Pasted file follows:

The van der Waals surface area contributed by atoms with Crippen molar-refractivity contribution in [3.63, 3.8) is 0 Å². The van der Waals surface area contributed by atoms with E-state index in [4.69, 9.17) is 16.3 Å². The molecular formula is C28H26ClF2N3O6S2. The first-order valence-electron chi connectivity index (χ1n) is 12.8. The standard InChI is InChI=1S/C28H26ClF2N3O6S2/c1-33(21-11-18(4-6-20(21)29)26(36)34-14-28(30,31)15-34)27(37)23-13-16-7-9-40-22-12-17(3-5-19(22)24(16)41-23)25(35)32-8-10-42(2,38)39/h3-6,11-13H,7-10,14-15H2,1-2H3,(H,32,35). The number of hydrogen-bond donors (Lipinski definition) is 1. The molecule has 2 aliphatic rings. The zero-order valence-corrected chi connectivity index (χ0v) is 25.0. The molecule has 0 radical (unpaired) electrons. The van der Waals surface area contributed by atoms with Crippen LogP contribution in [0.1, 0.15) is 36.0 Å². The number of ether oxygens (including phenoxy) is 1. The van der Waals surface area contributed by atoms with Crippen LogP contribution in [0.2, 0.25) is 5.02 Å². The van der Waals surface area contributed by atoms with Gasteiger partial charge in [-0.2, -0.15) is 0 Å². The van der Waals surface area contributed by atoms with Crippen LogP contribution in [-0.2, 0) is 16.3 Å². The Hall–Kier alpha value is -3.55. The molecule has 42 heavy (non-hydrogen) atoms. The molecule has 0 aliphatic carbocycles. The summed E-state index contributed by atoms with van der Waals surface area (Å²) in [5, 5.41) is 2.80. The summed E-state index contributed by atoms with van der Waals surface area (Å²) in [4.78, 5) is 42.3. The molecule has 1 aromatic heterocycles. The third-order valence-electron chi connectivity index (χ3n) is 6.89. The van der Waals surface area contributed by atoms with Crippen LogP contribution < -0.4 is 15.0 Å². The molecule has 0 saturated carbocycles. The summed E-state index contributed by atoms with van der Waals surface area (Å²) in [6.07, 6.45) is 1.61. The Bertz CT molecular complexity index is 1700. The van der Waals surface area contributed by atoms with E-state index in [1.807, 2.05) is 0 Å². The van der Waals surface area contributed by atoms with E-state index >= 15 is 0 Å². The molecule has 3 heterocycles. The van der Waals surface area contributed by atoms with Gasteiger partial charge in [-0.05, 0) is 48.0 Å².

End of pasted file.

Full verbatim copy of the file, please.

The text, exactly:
The van der Waals surface area contributed by atoms with Crippen molar-refractivity contribution in [3.63, 3.8) is 0 Å². The van der Waals surface area contributed by atoms with E-state index in [4.69, 9.17) is 16.3 Å². The molecular formula is C28H26ClF2N3O6S2. The first-order valence-electron chi connectivity index (χ1n) is 12.8. The standard InChI is InChI=1S/C28H26ClF2N3O6S2/c1-33(21-11-18(4-6-20(21)29)26(36)34-14-28(30,31)15-34)27(37)23-13-16-7-9-40-22-12-17(3-5-19(22)24(16)41-23)25(35)32-8-10-42(2,38)39/h3-6,11-13H,7-10,14-15H2,1-2H3,(H,32,35). The number of hydrogen-bond donors (Lipinski definition) is 1. The molecule has 2 aliphatic rings. The zero-order valence-corrected chi connectivity index (χ0v) is 25.0. The molecule has 0 radical (unpaired) electrons. The van der Waals surface area contributed by atoms with Crippen LogP contribution in [0.1, 0.15) is 36.0 Å². The number of ether oxygens (including phenoxy) is 1. The van der Waals surface area contributed by atoms with Crippen LogP contribution in [0.2, 0.25) is 5.02 Å². The van der Waals surface area contributed by atoms with Gasteiger partial charge in [-0.2, -0.15) is 0 Å². The van der Waals surface area contributed by atoms with Crippen LogP contribution in [-0.2, 0) is 16.3 Å². The Hall–Kier alpha value is -3.55. The molecule has 42 heavy (non-hydrogen) atoms. The molecule has 0 aliphatic carbocycles. The summed E-state index contributed by atoms with van der Waals surface area (Å²) in [5, 5.41) is 2.80. The summed E-state index contributed by atoms with van der Waals surface area (Å²) in [4.78, 5) is 42.3. The molecule has 1 aromatic heterocycles. The third-order valence-electron chi connectivity index (χ3n) is 6.89. The van der Waals surface area contributed by atoms with Crippen LogP contribution < -0.4 is 15.0 Å². The molecule has 0 saturated carbocycles. The summed E-state index contributed by atoms with van der Waals surface area (Å²) in [6.07, 6.45) is 1.61. The Bertz CT molecular complexity index is 1700. The van der Waals surface area contributed by atoms with E-state index in [1.807, 2.05) is 0 Å². The van der Waals surface area contributed by atoms with E-state index >= 15 is 0 Å². The molecule has 3 heterocycles. The van der Waals surface area contributed by atoms with Gasteiger partial charge in [-0.05, 0) is 48.0 Å².